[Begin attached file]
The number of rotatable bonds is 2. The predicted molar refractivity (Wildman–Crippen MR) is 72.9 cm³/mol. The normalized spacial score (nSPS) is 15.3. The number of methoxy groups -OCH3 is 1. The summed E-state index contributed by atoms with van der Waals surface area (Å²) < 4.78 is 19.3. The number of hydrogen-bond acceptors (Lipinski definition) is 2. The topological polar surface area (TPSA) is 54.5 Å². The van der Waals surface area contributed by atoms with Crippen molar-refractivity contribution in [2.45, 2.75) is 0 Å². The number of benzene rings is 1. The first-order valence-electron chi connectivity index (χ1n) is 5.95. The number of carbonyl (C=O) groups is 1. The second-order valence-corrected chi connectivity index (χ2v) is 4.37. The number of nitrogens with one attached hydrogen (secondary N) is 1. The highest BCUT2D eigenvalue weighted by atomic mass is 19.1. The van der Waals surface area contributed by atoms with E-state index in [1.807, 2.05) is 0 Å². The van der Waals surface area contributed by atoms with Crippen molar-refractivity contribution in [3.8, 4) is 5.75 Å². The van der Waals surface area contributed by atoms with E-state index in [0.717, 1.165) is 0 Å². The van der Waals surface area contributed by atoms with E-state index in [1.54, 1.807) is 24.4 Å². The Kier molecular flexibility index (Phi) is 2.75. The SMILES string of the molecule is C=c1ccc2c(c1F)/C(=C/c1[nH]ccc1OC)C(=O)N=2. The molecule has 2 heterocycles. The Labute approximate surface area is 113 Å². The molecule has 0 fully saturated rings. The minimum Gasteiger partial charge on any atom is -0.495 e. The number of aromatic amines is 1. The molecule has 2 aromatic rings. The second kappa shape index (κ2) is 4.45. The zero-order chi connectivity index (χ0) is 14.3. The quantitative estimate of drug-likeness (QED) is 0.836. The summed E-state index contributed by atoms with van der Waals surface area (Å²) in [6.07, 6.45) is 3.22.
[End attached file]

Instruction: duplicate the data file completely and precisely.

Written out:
The number of rotatable bonds is 2. The predicted molar refractivity (Wildman–Crippen MR) is 72.9 cm³/mol. The normalized spacial score (nSPS) is 15.3. The number of methoxy groups -OCH3 is 1. The summed E-state index contributed by atoms with van der Waals surface area (Å²) < 4.78 is 19.3. The number of hydrogen-bond acceptors (Lipinski definition) is 2. The topological polar surface area (TPSA) is 54.5 Å². The van der Waals surface area contributed by atoms with Crippen molar-refractivity contribution in [2.45, 2.75) is 0 Å². The number of benzene rings is 1. The first-order valence-electron chi connectivity index (χ1n) is 5.95. The number of carbonyl (C=O) groups is 1. The second-order valence-corrected chi connectivity index (χ2v) is 4.37. The number of nitrogens with one attached hydrogen (secondary N) is 1. The highest BCUT2D eigenvalue weighted by atomic mass is 19.1. The van der Waals surface area contributed by atoms with E-state index in [1.807, 2.05) is 0 Å². The van der Waals surface area contributed by atoms with Crippen molar-refractivity contribution in [3.8, 4) is 5.75 Å². The van der Waals surface area contributed by atoms with E-state index in [0.717, 1.165) is 0 Å². The van der Waals surface area contributed by atoms with E-state index in [1.54, 1.807) is 24.4 Å². The Kier molecular flexibility index (Phi) is 2.75. The SMILES string of the molecule is C=c1ccc2c(c1F)/C(=C/c1[nH]ccc1OC)C(=O)N=2. The molecule has 2 heterocycles. The Labute approximate surface area is 113 Å². The molecule has 0 fully saturated rings. The minimum Gasteiger partial charge on any atom is -0.495 e. The number of aromatic amines is 1. The molecule has 2 aromatic rings. The second kappa shape index (κ2) is 4.45. The zero-order chi connectivity index (χ0) is 14.3. The quantitative estimate of drug-likeness (QED) is 0.836. The summed E-state index contributed by atoms with van der Waals surface area (Å²) in [6.07, 6.45) is 3.22.